Sir John A. Macdonald described the Senate as a sober second thought which would serve to curb democratic excesses. Legislation in Canada generally emerges from the House of Commons, where elected officials put forth bills which are then voted on by the elected members of parliament. If the House votes in favour of a bill, it must then pass through the Senate before it becomes law.
The Senate has many of the same issues as the House of Commons, including a lack of regional representation for the West, but senators, unlike elected politicians, are not subject to party whips or party politics to the same extent as a Member of Parliament, so they can often speak more freely on legislative concerns.
As such, an Albertan senator that advocates for Western values can be an important voice in Ottawa.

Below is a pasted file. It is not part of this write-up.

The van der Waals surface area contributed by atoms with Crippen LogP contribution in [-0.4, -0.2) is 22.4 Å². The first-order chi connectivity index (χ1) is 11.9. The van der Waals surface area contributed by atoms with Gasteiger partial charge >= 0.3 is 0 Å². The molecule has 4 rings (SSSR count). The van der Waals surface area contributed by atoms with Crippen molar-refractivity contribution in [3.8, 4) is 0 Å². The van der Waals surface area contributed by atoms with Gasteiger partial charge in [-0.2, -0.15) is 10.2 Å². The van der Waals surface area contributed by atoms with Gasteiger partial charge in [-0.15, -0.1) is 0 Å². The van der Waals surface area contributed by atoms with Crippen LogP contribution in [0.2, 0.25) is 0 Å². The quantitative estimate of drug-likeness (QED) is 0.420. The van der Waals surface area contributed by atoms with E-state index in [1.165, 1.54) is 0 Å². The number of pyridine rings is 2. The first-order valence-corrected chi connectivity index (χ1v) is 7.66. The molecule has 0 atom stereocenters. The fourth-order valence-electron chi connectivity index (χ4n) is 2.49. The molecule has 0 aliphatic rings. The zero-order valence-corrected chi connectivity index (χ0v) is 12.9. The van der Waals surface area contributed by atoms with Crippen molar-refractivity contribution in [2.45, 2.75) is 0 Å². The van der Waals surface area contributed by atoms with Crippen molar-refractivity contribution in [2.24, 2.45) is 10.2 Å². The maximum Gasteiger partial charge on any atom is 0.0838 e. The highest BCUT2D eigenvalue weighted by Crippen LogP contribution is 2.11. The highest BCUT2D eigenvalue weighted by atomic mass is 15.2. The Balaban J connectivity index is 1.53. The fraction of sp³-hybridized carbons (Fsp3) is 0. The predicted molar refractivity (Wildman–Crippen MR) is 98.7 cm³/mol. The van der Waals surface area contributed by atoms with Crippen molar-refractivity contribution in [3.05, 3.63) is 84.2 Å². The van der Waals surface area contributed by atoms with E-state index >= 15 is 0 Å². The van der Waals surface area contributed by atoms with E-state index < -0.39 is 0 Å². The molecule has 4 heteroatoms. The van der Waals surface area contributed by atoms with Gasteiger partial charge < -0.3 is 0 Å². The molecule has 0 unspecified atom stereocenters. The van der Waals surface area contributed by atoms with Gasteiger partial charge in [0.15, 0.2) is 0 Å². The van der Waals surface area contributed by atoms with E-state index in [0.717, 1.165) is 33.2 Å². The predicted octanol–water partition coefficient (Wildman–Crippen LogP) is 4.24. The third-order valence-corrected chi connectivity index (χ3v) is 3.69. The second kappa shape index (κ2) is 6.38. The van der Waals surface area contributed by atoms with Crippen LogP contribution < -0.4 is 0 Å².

Alberta is the only province that holds elections for Senate nominations.
The results of these elections are not binding on the Prime Minister, as senators are formally nominated by the Prime Minister and then confirmed by the Governor General. The upcoming Senate election on Monday will very much serve as a litmus test in determining whether Justin Trudeau will respect the Albertan nominations, or if he will disregard the will of Albertan voters and nominate a Liberal Party ally instead.
There is currently one vacancy for Alberta, but a second seat will become available this month due to a retirement.
Albertans will be able to vote for up to three nominees from an extensive list of candidates, two of whom will become senators if Justin Trudeau respects the mandate of the vote.
Maxime Bernier and the People’s Party of Canada announced three candidates for the position: Nadine Wellwood, Kelly Lorencz and Ann McCormack. All three also ran for the PPC in Alberta in the most recent federal election. We joined Nadine and Kelly for an exclusive interview to discuss the senate election and other Western issues.
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